Muslim leaders issue call to act on climate change
Muslim leaders and scholars from 20 countries made a joint declaration at a conference in Istanbul, calling on Muslims and all nations worldwide to address climate change.
“Our species, though selected to be a caretaker or steward (khalifah) on the earth, has been the cause of such corruption and devastation on it,” the August 18 statement says.
Supporters of the Islamic Declaration on Climate Change included the grand muftis (the highest authorities in religious law) of Uganda and Lebanon and government representatives from Turkey and Morocco. The conference itself, the International Islamic Climate Change Symposium, was cosponsored by Islamic Relief Worldwide, the Islamic Foundation for Ecology and Environmental Sciences, and GreenFaith.
The declaration came in the wake of President Obama’s announcement of a Clean Power Plan in early August, which requires states to reduce carbon emissions from coal power plants starting in 2017.
The declaration is also a precursor to the United Nations Conference on Climate Change in Paris this December. Among other things, it puts pressure on those attending the UN conference to set clear goals, calls on wealthy and oil-producing nations to be leaders in curbing greenhouse gas emissions by 2050, and asks that all nations commit to 100 percent renewable energy or a zero emissions strategy.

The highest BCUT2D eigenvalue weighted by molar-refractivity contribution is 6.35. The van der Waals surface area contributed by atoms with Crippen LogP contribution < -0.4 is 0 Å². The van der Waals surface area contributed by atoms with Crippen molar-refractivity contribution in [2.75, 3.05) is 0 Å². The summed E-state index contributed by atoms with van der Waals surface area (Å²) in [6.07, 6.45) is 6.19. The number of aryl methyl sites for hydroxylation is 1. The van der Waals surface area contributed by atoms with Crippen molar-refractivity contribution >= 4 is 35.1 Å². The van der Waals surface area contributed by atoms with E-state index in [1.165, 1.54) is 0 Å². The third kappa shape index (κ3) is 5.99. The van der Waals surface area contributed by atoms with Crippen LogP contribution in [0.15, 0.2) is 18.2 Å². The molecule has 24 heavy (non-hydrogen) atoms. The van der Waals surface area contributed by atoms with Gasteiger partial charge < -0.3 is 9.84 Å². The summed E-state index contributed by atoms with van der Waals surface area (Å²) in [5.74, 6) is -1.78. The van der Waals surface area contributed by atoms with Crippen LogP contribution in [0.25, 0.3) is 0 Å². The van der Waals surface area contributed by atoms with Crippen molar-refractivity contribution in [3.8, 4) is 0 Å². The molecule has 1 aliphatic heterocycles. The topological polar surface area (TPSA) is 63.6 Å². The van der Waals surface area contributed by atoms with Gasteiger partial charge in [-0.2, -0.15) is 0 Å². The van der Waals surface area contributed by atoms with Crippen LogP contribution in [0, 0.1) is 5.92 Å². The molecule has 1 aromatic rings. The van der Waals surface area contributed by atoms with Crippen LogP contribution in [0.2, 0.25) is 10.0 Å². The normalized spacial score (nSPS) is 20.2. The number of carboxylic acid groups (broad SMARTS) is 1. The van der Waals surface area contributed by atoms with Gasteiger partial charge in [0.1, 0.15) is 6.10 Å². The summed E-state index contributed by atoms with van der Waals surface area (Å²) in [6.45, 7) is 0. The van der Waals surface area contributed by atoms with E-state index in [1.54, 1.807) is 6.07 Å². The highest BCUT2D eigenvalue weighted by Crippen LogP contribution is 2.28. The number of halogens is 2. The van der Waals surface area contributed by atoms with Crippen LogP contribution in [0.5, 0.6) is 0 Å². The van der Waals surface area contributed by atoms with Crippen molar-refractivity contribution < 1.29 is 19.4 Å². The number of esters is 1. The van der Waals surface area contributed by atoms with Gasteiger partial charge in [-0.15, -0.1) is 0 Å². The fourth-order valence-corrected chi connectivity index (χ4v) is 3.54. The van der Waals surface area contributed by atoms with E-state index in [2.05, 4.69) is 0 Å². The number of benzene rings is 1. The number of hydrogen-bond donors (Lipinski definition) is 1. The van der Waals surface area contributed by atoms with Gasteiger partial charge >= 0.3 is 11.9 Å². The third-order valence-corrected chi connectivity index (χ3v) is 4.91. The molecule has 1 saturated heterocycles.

The statement also quotes Islamic texts, suggesting a religious imperative to care for the environment and calling on the world’s 1.6 billion Muslims to play an active role in these efforts.
“We call on all groups to join us in collaboration, cooperation and friendly competition in this endeavor and we welcome the significant contributions taken by other faiths, as we can all be winners in this race,” the statement said. “If we each offer the best of our respective traditions, we may yet see a way through our difficulties.”
Critics pointed out that some of the biggest Islamic nations have not taken an active part in supporting the call. Fazlun Khalid, who was involved in drafting the declaration, noted that Islam has a different structure from other faith traditions, with “no Islamic pope.”
“People need to be told and politicians need to stop misleading their people, in telling them they can go on increasing their standards of living for ever and ever and ever,” Khalid told the BBC. —Religion News Service; The Christian Science Monitor
This article was edited on August 31, 2015.